George Nakashima, a mid-century modern furniture maker, consummate craftsman and my dad’s boss, recommended to my father that the best place to raise his young family was in the wilderness, at the headwaters of a clean flowing river. Following the advice, Celo Community, the oldest intentional community in America, became my home at five years of age. An intentional community is designed and planned around collective values and interests, often involving shared resources and responsibilities. Celo’s uniqueness resides in collective values often contrasting with capitalism.
Located on banks of the South Toe River in western NC, Celo is surrounded by pristine escarpments descending from the flanks of Mount Mitchell, highest peak east of the Dakotas. Members live simply, share gardens and govern by consensus decisions favoring land stewardship and preservation of lifestyle over monetary wealth.
My First Mentor
In 1983, after high school, I met Jay Wilson in Maine while building a house for his brother-in-law. Aside from being a top notch builder Jay was also a noted alpine rock climber, whatever that was. He had been to Patagonia, wherever that was. Breaking for lunch, he jumped up and ran over to grab a piece of plywood for a template idea he was suggesting. Who was this guy? Nobody ran on a job site. Jay manifest fitness and adventure craftmanship as both the entry tokens and reward for alpine wilderness pursuits. If climbing provided that much energy then I wanted some.
Celo’s peaceful natural environment shaped the heartbeat of my youth with Theroux, Elliott Porter and Aldo Leopold fitting academic mentors for observational enlightenment. At nineteen western wilderness, the likes of National Geographic and John Muir, felt more edgy like a vast and exciting, pulse pounding anerobic debt. As my first climbing mentor, Jay provided clear footprints to follow. I climbed a new route on the East Face of Bugaboo Spire next to a route Jay had completed in ’81. Eager and green in Patagonia I was often flummoxed by a single unanticipated element – the wind! Wilderness, so much to learn.
Finding My Wilderness
During a 39 day glacial ski traverse through the British Columbia Coast Range my partners and I we were often encased in horizonless whiteouts with the glaciers blending seamlessly into a dense, cloudy shroud. Stopping to rest, someone rudely shoved snow, hard, into my face. Shouting mad, I realized I had just fallen over, face first; my own fault! Giggling within my “padded cell,” I had found my wilderness.
Our compass navigation required real skill. One is never lost if you know where you are. In a whiteout this means following a compass bearing with painstaking accuracy. Today, a simple GPS device reduces navigation proficiency from years to minutes as technology usurps the need for adventure craftmanship. This feels more risky than being lost as these skills provide simple directives for controlling fear and living more simply via thoughtful intention. I recently encountered a couple planning a two-day, trailless desert hike but they had forgotten to download the track…or bring any water…and they could not be dissuaded.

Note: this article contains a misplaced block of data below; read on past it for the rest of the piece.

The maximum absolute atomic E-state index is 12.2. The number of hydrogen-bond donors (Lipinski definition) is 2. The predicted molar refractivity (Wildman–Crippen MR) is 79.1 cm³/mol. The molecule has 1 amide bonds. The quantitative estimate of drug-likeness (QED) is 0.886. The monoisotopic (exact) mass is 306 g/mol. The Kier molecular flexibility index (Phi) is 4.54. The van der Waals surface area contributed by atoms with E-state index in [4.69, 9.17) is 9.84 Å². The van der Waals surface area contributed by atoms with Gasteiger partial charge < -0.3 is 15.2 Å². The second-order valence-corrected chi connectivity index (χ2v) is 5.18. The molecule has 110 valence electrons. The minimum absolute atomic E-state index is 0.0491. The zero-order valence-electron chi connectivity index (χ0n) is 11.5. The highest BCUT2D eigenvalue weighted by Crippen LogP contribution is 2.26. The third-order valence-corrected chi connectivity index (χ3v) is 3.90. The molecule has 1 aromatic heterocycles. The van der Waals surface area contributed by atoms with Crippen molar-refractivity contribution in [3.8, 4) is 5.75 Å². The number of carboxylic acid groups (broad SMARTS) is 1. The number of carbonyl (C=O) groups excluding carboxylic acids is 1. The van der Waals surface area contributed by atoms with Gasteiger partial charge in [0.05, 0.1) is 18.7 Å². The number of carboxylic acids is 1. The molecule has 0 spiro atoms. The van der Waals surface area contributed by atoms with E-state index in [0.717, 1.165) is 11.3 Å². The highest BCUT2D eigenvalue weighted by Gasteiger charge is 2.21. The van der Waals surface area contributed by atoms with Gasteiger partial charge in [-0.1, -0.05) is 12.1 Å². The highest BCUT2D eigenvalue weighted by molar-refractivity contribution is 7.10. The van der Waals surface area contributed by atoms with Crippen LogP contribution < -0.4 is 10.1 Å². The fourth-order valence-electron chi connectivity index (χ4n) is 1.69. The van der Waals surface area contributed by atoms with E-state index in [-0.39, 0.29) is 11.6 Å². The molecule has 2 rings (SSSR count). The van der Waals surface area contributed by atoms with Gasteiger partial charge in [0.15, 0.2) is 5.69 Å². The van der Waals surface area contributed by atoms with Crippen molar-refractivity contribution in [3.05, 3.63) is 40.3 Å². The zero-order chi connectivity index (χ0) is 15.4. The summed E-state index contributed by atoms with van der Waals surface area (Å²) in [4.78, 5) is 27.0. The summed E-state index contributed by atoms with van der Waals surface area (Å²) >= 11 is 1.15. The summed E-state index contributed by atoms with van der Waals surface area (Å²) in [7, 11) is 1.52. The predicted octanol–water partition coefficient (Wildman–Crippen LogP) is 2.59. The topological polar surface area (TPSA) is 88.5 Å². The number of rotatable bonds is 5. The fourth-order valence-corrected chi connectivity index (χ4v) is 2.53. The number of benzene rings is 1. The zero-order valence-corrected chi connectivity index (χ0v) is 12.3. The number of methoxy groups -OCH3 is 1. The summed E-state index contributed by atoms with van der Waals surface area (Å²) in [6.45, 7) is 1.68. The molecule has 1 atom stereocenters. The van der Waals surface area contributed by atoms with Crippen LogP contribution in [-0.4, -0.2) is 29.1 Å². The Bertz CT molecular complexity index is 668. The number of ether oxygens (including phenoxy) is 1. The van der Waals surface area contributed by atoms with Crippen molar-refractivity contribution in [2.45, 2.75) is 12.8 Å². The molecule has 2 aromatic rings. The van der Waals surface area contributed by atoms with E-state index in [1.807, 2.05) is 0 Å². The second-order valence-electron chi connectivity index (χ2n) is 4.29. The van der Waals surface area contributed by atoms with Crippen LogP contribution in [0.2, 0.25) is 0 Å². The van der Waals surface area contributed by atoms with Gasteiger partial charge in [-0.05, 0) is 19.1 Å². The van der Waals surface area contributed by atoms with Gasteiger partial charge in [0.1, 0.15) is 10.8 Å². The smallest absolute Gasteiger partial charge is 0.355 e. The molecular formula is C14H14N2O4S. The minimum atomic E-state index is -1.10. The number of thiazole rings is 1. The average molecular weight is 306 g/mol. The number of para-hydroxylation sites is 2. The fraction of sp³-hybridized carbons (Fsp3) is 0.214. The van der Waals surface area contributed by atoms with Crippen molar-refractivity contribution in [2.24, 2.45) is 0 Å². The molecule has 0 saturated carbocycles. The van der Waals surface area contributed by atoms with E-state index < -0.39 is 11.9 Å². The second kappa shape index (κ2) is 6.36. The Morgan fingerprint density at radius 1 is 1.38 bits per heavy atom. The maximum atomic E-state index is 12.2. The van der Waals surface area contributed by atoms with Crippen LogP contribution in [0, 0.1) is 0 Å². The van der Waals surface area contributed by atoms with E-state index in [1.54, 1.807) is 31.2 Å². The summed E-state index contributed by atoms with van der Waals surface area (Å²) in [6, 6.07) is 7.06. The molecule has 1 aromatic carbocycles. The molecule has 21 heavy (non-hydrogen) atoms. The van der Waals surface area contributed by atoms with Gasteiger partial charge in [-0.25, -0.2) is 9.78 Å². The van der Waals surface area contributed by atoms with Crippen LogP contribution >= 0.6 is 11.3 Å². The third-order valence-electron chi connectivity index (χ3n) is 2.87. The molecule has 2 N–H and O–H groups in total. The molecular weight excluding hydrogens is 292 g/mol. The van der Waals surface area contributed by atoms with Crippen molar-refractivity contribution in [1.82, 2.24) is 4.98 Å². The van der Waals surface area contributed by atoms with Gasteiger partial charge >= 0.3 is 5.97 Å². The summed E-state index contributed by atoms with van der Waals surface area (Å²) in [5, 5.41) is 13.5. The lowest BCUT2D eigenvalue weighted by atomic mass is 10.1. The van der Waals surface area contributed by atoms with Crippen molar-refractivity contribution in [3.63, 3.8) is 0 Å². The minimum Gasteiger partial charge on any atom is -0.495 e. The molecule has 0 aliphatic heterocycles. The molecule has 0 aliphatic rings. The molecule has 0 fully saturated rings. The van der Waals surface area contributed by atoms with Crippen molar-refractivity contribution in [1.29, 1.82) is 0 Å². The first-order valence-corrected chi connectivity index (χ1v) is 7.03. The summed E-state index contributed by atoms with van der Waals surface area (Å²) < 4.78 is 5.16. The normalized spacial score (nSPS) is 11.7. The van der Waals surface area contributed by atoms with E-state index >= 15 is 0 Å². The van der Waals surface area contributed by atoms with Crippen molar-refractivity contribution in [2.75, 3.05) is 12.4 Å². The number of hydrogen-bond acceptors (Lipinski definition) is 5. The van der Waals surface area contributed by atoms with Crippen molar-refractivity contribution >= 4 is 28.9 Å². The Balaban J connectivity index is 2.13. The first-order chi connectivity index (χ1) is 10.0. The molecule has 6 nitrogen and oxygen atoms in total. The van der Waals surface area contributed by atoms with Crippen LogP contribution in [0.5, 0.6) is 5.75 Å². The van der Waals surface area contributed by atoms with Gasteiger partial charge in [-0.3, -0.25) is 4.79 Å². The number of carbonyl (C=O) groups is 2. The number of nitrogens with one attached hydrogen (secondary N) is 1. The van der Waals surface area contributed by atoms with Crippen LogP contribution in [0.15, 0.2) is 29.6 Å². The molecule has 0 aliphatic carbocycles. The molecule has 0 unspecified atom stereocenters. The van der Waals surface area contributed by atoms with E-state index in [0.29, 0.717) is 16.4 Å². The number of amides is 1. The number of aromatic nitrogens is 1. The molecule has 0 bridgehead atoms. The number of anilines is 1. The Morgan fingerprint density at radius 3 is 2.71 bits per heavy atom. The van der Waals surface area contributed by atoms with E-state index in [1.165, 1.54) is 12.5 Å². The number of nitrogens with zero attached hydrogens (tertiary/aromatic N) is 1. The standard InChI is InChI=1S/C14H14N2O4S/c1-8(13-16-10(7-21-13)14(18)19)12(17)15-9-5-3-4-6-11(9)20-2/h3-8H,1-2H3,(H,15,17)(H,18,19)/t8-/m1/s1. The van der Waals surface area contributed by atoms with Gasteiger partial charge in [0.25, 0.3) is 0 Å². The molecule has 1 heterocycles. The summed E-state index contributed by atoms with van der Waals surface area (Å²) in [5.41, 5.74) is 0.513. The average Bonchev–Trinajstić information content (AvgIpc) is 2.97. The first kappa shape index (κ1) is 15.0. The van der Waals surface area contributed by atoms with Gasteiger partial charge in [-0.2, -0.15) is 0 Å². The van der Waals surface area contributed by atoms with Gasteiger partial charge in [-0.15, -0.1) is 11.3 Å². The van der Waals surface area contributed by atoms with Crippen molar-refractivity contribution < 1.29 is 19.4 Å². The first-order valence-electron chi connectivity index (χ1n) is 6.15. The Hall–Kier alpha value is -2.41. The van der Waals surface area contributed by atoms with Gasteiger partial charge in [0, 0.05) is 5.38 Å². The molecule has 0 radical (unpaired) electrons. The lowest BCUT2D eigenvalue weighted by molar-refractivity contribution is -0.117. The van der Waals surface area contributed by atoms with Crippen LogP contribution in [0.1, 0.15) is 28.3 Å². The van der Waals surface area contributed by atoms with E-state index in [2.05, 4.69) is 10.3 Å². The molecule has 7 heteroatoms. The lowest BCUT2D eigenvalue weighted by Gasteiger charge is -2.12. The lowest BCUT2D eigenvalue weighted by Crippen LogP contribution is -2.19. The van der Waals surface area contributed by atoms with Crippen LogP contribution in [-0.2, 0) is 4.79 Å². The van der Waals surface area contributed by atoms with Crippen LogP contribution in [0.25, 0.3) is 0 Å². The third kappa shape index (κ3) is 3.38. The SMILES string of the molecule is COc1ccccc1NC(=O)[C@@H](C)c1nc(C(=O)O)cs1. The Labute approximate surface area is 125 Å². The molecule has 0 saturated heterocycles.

The southwest deserts that Jay loved are now my home and frequent playground. Change is frequent and dramatic – hot and icy, parched and verdant; lonely and yet very much alive. It is a land of profound impression for those willing to engage. Living below Castleton Tower, a 400 foot, slender sandstone spire in Southeastern Utah, conservationist Terry Tempest Williams, a willing thinker and wordsmith presents an amazing observation.
Researchers recently used seismometers to record the tower naturally swaying at a frequency of once a second. “Castleton Tower has a pulse,” Terry observes, “It’s a vibration. It’s a resonance. But as you listen, it mirrors our own heartbeat.”
My adventures today are full circle. A lifetime of blending Celo’s “eastern nature,” with western wilderness leaves me rendered by sun and wind and blessed with the understanding that being simple and simply being are paramount. A corollary to longevity is wisdom. I now know how important it is for humans to spend more time, unencumbered, outside in nature. The specific activity is less important than the simple intention of engaging the senses and interacting because, like conjoined twins, humanity and the earth share a heartbeat.
After a long absence, I returned last fall to climb a route on the Rectory, a slender butte adjacent to Castleton Tower. Ascending a sandstone tower is a remarkable exercise in adventure craftsmanship, an activity providing a clear, singular objective, partnership, a protective rope, risk management and a bit of summit fun – all good metaphors for a balanced world.
Standing on the top of the Rectory I paused. Side-lit by the sinking sun, the swallows danced effortlessly below me, swooping gracefully within the cooling breeze. Feeling for my own pulse I counted, “One-one-thousand, two-one-thousand. Wait, did I just feel a synchronizing echo from Castleton?”
About the Author: After his boyhood intro to the outdoors, clad in green wool army pants and horror-movie-like hiking boots built like a Sherman tank, Kennan Harvey became an early proponent of fast-and-light adventure and is very glad that today’s gear advancements manage to outfox even Father Time! He lives in Durango, Colorado with his wife and daughter right above the end of the Colorado Trail.